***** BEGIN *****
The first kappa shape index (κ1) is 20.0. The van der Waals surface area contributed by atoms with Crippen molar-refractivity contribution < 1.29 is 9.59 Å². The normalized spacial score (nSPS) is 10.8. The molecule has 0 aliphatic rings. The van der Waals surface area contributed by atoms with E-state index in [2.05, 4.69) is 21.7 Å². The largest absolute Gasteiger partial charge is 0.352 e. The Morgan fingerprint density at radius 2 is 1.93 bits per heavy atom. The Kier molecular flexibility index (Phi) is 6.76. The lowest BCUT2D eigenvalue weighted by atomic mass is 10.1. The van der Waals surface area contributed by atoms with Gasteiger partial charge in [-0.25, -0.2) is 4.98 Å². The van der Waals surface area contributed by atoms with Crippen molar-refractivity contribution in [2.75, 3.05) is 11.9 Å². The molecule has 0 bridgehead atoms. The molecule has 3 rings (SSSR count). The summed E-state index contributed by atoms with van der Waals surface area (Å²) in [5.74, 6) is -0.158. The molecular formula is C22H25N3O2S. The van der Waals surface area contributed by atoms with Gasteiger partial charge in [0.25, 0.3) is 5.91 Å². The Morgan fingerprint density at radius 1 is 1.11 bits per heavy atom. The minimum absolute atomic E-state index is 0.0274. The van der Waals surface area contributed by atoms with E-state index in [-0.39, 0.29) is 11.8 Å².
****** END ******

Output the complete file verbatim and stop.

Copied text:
The first kappa shape index (κ1) is 20.0. The van der Waals surface area contributed by atoms with Crippen molar-refractivity contribution < 1.29 is 9.59 Å². The normalized spacial score (nSPS) is 10.8. The molecule has 0 aliphatic rings. The van der Waals surface area contributed by atoms with E-state index in [2.05, 4.69) is 21.7 Å². The largest absolute Gasteiger partial charge is 0.352 e. The Morgan fingerprint density at radius 2 is 1.93 bits per heavy atom. The Kier molecular flexibility index (Phi) is 6.76. The lowest BCUT2D eigenvalue weighted by atomic mass is 10.1. The van der Waals surface area contributed by atoms with Gasteiger partial charge in [-0.25, -0.2) is 4.98 Å². The van der Waals surface area contributed by atoms with Crippen molar-refractivity contribution in [2.75, 3.05) is 11.9 Å². The molecule has 0 bridgehead atoms. The molecule has 3 rings (SSSR count). The summed E-state index contributed by atoms with van der Waals surface area (Å²) in [5.74, 6) is -0.158. The molecular formula is C22H25N3O2S. The van der Waals surface area contributed by atoms with Gasteiger partial charge in [0.25, 0.3) is 5.91 Å². The Morgan fingerprint density at radius 1 is 1.11 bits per heavy atom. The minimum absolute atomic E-state index is 0.0274. The van der Waals surface area contributed by atoms with E-state index in [-0.39, 0.29) is 11.8 Å².